In short, a breakout capacity of any duration—two months, six months, whatever—has a very different meaning under circumstances of transparency than under less transparent circumstances. Becoming so focused on incremental differences in breakout capacity as to lose sight of this fact is not in America’s interests.

There’s a second, and related, reason that preoccupation with breakout capacity is misguided. The U.S. intelligence community assesses that, if Iran did decide to pursue a nuclear weapon, it probably wouldn’t do so by using its existing, closely monitored nuclear infrastructure. Rather, Iran would develop secret enrichment facilities and indeed an entire secret weapons manufacturing infrastructure. 

This “sneakout” scenario further underscores the value of reaching a deal with Iran. A final deal is widely expected to include Iran’s acceptance of the “additional protocol” to the Nuclear Non-Proliferation Treaty. That would not only expand the list of “declared” facilities subject to inspection, but would also give international inspectors the right to inspect undeclared facilities that aroused suspicion. This intrusive monitoring would make covert breakout more likely to be detected—and thus less likely to happen in the first place.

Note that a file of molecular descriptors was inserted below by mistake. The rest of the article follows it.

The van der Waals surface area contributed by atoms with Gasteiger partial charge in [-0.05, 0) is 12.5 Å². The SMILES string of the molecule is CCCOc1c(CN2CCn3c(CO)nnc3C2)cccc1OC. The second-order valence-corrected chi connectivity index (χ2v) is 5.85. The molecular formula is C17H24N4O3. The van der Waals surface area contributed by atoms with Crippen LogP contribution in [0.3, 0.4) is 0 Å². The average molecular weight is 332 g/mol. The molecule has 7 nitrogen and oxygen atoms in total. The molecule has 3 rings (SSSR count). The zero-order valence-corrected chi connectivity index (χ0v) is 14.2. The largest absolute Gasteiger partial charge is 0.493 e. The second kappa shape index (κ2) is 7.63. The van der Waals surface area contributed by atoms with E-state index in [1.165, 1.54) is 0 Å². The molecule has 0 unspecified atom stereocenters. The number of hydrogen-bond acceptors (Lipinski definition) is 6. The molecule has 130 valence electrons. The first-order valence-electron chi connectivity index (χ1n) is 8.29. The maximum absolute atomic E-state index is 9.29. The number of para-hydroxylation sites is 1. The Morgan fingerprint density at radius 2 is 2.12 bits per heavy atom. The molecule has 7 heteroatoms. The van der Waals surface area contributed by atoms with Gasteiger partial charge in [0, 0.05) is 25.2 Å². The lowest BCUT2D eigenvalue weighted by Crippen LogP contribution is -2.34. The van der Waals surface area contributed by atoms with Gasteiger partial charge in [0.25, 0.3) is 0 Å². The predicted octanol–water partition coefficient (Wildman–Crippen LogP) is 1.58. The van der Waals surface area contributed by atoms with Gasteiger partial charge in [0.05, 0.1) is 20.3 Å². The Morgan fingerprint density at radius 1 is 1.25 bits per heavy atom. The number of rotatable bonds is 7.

As the U.S. intelligence community has consistently noted since 2007, Iran has the scientific, technical, and industrial capacity to eventually produce nuclear weapons if it chooses to do so. Though repeated bombing could disrupt a weapons program, there is no way to reliably stop it short of a ground invasion and long-term occupation. 

So the most realistic goal in Vienna isn’t to make breakout impossible, but to make it a difficult and unattractive option for Iran. Once you see that as the goal, you realize that the gains in transparency from any likely deal—extremely close monitoring of declared facilities and the power to inspect undeclared facilities—should be at the forefront of American thinking about this problem. It would be a mistake to sacrifice such transparency in a failed attempt to reduce Iran’s breakout capacity by some arbitrary increment that is actually less valuable than many in Washington think it is.

A common refrain among U.S. and Israeli officials has been that a bad deal is worse than no deal. Well, yes; since one common definition of a bad deal is a deal that’s worse than no deal, that aphorism is hard to argue with. But the question being begged here is: Which deals would truly be worse than no deal?

The key to answering this question intelligently is twofold: realize that the practical differences among the various deals being seriously discussed in Vienna have been exaggerated by misunderstanding the meaning and implications of “breakout capacity”; and realize that the contrast between the virtues of any of these deals and the perils posed by reaching no deal at all is much starker than is generally appreciated.

Once you see this, you see that there’s little chance of American negotiators signing on to a truly bad deal. The more likely danger is that they’ll turn down a deal that’s much better than no deal.

This article was published in collaboration with the American Foreign Policy Project.

Greg Thielmann is a senior fellow at the Arms Control Association.